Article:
In the past too, the government has taken several measures as part of its drive against black money. The measures include setting up a Special Investigation Team (SIT) and accepting some of its recommendations, Black money (Undisclosed Foreign Income and Assets) and Imposition of Tax Act, 2015, Income Declaration Scheme 2016, Benami Transactions (Prohibition) Act 1988, imposition on excise duty on gold, amending the Double Taxation Avoidance Agreement between India and Mauritius and India and Cyprus; reaching an understanding with Switzerland for getting information on Bank accounts held by Indians with HSBC. The upcoming GST regime is also set to become a major hindrance to generation of money in view of better transaction trails offered by it.
Scenario of the courts
A Delhi HC bench on 25 November dismissed a plea filed by a businessman seeking direction to the Centre to remove the cap on daily withdrawal of cash. “Even assuming that the restriction so imposed on cash withdrawal from a bank account has resulted in some inconvenience or prejudice to the petitioner, we are unable to hold that the same runs contrary to Section 5(b) of the Banking Regulation Act,” the court said in its order.The two-judge bench comprising chief justice G. Rohini and justice V. Kameswar Rao also noted that as there was no restriction on non-cash method of accessing a person’s bank account, like “cheques, demand drafts, credit or debit cards, mobile wallets and electronic fund transfer mechanisms”, there was no infringement of the right of the petitioner to withdraw from his bank account on demand.The high court did not deal with the issue of validity of the 8 November notification on demonetisation of Rs500 and Rs1,000 notes. The Supreme Court is considering that issue.
The Delhi High Court fixed December 8 for hearing the plea against demonetisation which questioned the government allowing certain public utilities including hospitals and petrol pumps to use the old notes.A bench of Chief Justice G Rohini and Justice VK Rao said that it will take up the matter in December as the Supreme Court is seized with the petition of Centre seeking a stay on proceedings before various high courts.
A slew of petitions against demonetisation of Rs. 1,000 and Rs. 500 notes have been filed in various courts including in the Supreme Court where the Centre on Thursday filed a caveat that it be heard before any order is passed.
The top court indicated that it may hear on November 15 the plea challenging the government decision while a PIL in this regard was dismissed by the Madras High Court.
The Madurai Bench of the High Court while dismissing the PIL seeking scrapping the ban of the high denomination currency on the ground it cannot interfere in policies related to monetary system observed that the government decision is fit for the country’s security and development.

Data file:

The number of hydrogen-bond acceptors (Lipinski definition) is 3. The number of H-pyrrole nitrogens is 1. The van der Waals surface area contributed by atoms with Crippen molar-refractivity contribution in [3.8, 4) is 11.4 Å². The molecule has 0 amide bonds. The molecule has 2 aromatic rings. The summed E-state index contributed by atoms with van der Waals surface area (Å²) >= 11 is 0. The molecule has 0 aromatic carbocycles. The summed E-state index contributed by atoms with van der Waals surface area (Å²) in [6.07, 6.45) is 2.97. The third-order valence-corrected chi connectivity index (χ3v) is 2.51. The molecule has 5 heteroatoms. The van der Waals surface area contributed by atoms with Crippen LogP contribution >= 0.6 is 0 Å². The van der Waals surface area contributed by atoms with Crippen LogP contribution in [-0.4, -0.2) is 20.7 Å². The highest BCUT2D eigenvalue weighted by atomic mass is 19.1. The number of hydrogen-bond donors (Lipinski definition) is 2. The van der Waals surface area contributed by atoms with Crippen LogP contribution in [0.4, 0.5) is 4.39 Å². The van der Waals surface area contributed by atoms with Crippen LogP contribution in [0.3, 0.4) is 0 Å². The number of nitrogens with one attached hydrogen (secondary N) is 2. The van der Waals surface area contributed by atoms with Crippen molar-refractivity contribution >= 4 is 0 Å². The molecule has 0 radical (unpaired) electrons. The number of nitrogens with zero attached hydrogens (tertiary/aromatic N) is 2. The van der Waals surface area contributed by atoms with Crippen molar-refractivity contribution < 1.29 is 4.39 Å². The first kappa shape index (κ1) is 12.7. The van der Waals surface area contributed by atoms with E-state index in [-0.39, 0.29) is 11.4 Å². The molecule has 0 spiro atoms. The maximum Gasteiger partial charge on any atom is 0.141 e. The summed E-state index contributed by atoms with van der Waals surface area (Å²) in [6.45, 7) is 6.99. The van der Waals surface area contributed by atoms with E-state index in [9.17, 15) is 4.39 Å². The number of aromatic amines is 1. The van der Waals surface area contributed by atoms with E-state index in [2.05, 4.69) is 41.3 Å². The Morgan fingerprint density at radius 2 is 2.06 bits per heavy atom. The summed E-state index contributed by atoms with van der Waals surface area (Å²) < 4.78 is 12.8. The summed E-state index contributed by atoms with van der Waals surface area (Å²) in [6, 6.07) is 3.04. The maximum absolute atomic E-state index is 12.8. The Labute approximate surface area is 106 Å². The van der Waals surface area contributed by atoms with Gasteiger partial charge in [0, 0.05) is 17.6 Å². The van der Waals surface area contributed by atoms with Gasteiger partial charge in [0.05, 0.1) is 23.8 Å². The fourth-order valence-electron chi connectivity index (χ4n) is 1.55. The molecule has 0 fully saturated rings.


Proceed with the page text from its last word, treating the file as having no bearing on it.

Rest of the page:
A vacation bench of the Bombay High Court refused to entertain the petition on demonetisation, saying the petitioners should move a regular bench after November 15 as it involved questions of law.
The Centre filed a caveat in the apex court registry, saying that it be heard if the court entertains and passes some directions on petitions against demonetisation.
“Let it be listed on Tuesday if the petition gets numbered by the registry,” a three-judge top court bench headed by Justice A R Dave said when a lawyer today sought urgent hearing of his plea on the ground that demonetisation is causing a lot of problem to the common citizens.The plea was mentioned by advocate Sangam Lal Pandey who has filed a PIL. The PIL has also sought a direction to the Centre that sufficient time be given to the citizens for exchanging the demonetised currency notes.
Besides this petition, another plea was filed in the apex court seeking quashing of the decision to demonetise Rs. 1,000 and Rs. 500 currency notes, contending it infringed on citizens’ right to life and to trade, among others.
The PIL filed by Delhi-based lawyer Vivek Narayan Sharma, which could be listed for hearing during the week, has termed the notification of DEA as “dictatorial”, claiming it did not grant reasonable time to citizens for exchanging the specified bank notes to legitimate notes.
The Madras High Court while dismissing another PIL observed that big currency notes were used to fund terror activities and that black money was harming the economy of the country.
The action of the government is fit for the country’s security and development, it said.
Though the government’s action caused some inconvenience to people, it had been taken for the welfare of the country and was being implemented with the cooperation of various sections of people, the bench said.
The court rejected the PIL by petitioner M. Seeni Ahamed, state General Secretary of the Indian National league, on the ground that it cannot interfere in the policies of the government related to monetary system.